A recent article published on Fashionista.com said that many top fashion influencers are now investing significant resources into a new frontier: Youtube.
“According to James Nord, founder of influencer marketing platform Fohr Card, YouTube can be a lucrative platform for content creators, and while the beauty space is already super-crowded with vloggers who have millions of subscribers and command top dollar for product reviews and placements (not to mention those that have scored campaigns with brands like Maybelline and CoverGirl), fashion is still an area that’s ripe for fresh personalities and one where brands are increasingly looking to spend their marketing budgets.”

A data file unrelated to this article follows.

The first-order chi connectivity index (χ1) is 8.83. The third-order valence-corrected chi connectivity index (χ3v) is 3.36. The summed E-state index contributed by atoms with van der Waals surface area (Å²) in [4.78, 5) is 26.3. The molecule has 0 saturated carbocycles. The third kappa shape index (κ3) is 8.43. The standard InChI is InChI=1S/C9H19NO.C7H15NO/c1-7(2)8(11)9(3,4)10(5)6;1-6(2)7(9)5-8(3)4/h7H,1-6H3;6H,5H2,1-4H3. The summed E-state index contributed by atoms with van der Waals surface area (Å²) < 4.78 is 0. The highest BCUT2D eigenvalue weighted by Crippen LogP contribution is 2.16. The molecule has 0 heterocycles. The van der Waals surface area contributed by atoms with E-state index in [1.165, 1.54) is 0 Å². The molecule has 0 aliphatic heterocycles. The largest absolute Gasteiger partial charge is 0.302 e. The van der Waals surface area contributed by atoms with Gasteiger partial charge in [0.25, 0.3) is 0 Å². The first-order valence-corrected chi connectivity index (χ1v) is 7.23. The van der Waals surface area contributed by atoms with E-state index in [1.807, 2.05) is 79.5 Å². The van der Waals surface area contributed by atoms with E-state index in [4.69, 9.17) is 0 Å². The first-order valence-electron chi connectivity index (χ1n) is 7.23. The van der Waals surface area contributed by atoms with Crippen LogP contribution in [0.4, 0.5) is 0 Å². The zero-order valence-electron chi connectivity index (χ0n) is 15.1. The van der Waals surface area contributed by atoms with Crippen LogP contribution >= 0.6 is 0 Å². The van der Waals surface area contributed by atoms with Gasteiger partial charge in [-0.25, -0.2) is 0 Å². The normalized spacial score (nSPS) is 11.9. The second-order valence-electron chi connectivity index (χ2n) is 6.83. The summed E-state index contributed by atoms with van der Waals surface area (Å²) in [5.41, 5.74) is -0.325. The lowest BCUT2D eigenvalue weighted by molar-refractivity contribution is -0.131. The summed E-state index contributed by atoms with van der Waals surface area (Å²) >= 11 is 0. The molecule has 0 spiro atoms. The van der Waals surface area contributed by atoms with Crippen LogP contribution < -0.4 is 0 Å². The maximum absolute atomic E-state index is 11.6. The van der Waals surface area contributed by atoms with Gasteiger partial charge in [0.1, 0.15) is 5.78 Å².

The problem with this line of reasoning is that it shows a disconnect between consumer, influencer and brand and additionally highlights a disconnect between the various social media platforms.
The first misconception of the article is the idea that Youtube is a new frontier for fashion influencers. Between Claire Marshall, Jenn Im and Evelina (all of whom flaunt followings of millions of subscribers) have been on the platform for years, if not almost a decade.
Another misconception is the assumption that influencer can successfully hop from one platform to another; content that works on YouTube doesn’t always transfer well onto Instagram (and vice versa) so for this reason, it isn’t uncommon to see a large Instagram influencer with a significantly smaller twitter following.
With the increasing amount of advertising dollars being poured into social media, it’s more important than ever for fashion marketers to be able to follow trends in influencer marketing as they happen, but also be able to interpret them correctly.